A History of the County of Cambridge and the Isle of Ely: Volume 10, Cheveley, Flendish, Staine and Staploe Hundreds (North-Eastern Cambridgeshire). Originally published by Victoria County History, London, 2002.
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In the late 13th century the lords of Wicken successfully claimed to have by prescription not only view of frankpledge, under the supervision of the local bailiff of the honor of Richmond, and the assizes of bread and of ale, with the right to a tumbrel and pillory, but infangthief, with a gallows. (fn. 1) In the 1410s Wicken gallows apparently stood close to the church and manor house. (fn. 2) At that time the manorial court was still regularly enforcing the assize of ale on the village's 2-3 alewives, and on as many 'regraters' of ale, and occasionally that of bread. It still reported minor breaches of the peace, sometimes swore men into tithings, and heard pleas of debt and trespass. (fn. 3) It also made bylaws to regulate farming by assent of the whole vill or homage, and appointed pairs of aletasters, and sometimes haywards, fenreeves, and constables. (fn. 4) In the 1650s the court, besides naming an 'ale founder', was still appointing constables, fenreeves, and pinders, (fn. 5) and continued occasionally to nominate to those last three offices until at least the 1780s. (fn. 6) It issued agrarian bylaws frequently in the 1650s, (fn. 7) but only at long intervals and in increasingly stereotyped form, (fn. 8) after Wicken's commons were mostly taken into severalty in the 1660s. (fn. 9) By the 1650s the court was concerned almost entirely with transferring title to copyhold. There are court rolls for 1413-22, and one for 1592. (fn. 10) The surviving court books which begin in 1656 are continuous thereafter until 1849. (fn. 11) In the early 19th century John Rayner still held the court at his home at Wicken Hall, but after his death in 1813 it was moved to the Maid's Head public house. (fn. 12)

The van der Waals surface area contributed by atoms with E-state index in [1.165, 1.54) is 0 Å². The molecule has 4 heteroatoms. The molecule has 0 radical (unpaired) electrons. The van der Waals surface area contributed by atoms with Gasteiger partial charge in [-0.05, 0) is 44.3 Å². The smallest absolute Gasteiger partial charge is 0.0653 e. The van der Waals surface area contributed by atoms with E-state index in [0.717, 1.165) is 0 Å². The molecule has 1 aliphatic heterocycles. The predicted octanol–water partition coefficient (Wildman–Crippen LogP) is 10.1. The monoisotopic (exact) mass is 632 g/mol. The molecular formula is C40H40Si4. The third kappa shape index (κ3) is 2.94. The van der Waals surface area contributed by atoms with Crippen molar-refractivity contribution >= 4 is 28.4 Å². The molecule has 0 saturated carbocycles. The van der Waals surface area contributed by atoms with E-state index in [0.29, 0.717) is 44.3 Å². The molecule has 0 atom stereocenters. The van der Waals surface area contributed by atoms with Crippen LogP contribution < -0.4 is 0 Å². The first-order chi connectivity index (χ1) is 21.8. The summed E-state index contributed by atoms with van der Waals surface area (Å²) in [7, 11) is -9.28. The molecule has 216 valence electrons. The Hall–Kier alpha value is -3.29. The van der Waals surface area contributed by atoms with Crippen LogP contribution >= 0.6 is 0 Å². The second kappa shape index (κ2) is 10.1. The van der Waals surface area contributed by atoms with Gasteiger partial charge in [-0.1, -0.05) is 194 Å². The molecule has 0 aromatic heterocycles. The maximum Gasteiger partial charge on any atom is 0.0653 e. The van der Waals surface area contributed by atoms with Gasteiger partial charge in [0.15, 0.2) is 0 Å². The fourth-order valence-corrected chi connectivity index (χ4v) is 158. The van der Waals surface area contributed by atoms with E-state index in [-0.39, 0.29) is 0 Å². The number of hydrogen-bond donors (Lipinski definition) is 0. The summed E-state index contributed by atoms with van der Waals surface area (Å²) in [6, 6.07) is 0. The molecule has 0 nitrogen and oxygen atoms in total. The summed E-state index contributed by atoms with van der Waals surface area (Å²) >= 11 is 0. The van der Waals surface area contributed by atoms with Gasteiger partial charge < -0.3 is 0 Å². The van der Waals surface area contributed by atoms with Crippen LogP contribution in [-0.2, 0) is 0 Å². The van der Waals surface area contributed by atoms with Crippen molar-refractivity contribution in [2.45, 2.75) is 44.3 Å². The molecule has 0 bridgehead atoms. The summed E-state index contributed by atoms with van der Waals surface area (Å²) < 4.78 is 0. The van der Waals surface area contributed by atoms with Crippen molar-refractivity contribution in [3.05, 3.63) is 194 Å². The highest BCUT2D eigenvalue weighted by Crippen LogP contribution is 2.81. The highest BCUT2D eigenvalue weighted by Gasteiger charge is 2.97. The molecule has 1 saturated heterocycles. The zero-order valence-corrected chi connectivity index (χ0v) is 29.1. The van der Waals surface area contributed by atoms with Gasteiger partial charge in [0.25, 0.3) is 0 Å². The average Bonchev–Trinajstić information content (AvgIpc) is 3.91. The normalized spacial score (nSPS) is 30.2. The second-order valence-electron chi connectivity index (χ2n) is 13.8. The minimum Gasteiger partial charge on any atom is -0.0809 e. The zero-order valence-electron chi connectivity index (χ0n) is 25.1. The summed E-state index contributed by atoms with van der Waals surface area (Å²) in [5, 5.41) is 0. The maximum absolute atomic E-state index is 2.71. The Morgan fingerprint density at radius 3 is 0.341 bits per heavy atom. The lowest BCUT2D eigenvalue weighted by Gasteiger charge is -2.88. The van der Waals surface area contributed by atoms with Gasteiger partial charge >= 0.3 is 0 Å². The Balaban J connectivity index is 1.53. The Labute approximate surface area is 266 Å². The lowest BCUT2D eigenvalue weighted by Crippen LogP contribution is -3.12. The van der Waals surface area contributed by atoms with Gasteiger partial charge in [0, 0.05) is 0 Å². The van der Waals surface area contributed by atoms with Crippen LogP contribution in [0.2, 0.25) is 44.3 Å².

In 1720 and later the court barred from feeding cattle on the common droveways and green 'certificated men', presumably those brought to Wicken by Poor Law certificates. (fn. 13) In 1772 the parish started a workhouse, where the poor desiring relief were to be housed under a master. (fn. 14) Between c. 1785 and 1803 the cost of poor relief increased more than fivefold to £443, of which £53 went to 20 people placed in the workhouse. Only 10 received permanent relief outside it, although 25 other adults were occasionally assisted. (fn. 15) In the early 1810s expenditure on the poor fell by a third to c. £560 between 1813 and 1815 when 35-40 people obtained regular relief, and c. 10 occasional outside assistance. (fn. 16) By then the 'workhouse' had presumably been abandoned as an institution. It had occupied a row of cottages at the east end of the village green, still owned by the parish in 1842, and, as Workhouse Yard, still inhabited by needy and aged people then as in 1861. (fn. 17) Poor relief still cost Wicken £620-795 yearly until the early, and £530-600 in the late 1820s, and almost £700 again in the early 1830s, (fn. 18) when large families were helped from the rates. (fn. 19) From 1835 the parish was part of Newmarket poorlaw union, (fn. 20) and belonged to the Newmarket rural district from 1894 to 1974, when it was included in East Cambridgeshire. (fn. 21)
The village had a resident policeman from the 1850s; (fn. 22) the second to serve who vanished one night in 1855 was supposedly murdered. (fn. 23) The parish council was still providing allotments, on land west of the village and behind the vicarage, in the late 20th century. (fn. 24)